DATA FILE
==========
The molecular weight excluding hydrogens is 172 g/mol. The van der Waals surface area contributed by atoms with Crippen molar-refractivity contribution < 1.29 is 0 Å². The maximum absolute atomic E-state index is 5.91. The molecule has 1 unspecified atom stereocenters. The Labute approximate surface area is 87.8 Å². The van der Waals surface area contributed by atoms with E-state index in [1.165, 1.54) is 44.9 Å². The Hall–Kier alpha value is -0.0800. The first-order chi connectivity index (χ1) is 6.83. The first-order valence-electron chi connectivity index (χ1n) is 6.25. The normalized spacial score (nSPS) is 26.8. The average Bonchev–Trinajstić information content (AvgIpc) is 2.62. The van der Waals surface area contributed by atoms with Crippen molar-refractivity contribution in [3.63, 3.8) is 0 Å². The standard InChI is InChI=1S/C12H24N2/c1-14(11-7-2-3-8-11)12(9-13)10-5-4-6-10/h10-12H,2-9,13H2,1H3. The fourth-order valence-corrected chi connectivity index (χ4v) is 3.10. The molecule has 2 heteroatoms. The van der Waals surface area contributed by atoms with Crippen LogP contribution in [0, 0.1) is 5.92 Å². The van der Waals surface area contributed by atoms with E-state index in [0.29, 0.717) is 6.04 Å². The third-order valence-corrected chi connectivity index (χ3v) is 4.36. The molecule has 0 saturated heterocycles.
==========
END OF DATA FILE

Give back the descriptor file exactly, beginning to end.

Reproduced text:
The molecular weight excluding hydrogens is 172 g/mol. The van der Waals surface area contributed by atoms with Crippen molar-refractivity contribution < 1.29 is 0 Å². The maximum absolute atomic E-state index is 5.91. The molecule has 1 unspecified atom stereocenters. The Labute approximate surface area is 87.8 Å². The van der Waals surface area contributed by atoms with E-state index in [1.165, 1.54) is 44.9 Å². The Hall–Kier alpha value is -0.0800. The first-order chi connectivity index (χ1) is 6.83. The first-order valence-electron chi connectivity index (χ1n) is 6.25. The normalized spacial score (nSPS) is 26.8. The average Bonchev–Trinajstić information content (AvgIpc) is 2.62. The van der Waals surface area contributed by atoms with Crippen molar-refractivity contribution in [3.63, 3.8) is 0 Å². The standard InChI is InChI=1S/C12H24N2/c1-14(11-7-2-3-8-11)12(9-13)10-5-4-6-10/h10-12H,2-9,13H2,1H3. The fourth-order valence-corrected chi connectivity index (χ4v) is 3.10. The molecule has 2 heteroatoms. The van der Waals surface area contributed by atoms with Crippen LogP contribution in [0, 0.1) is 5.92 Å². The van der Waals surface area contributed by atoms with E-state index in [0.29, 0.717) is 6.04 Å². The third-order valence-corrected chi connectivity index (χ3v) is 4.36. The molecule has 0 saturated heterocycles.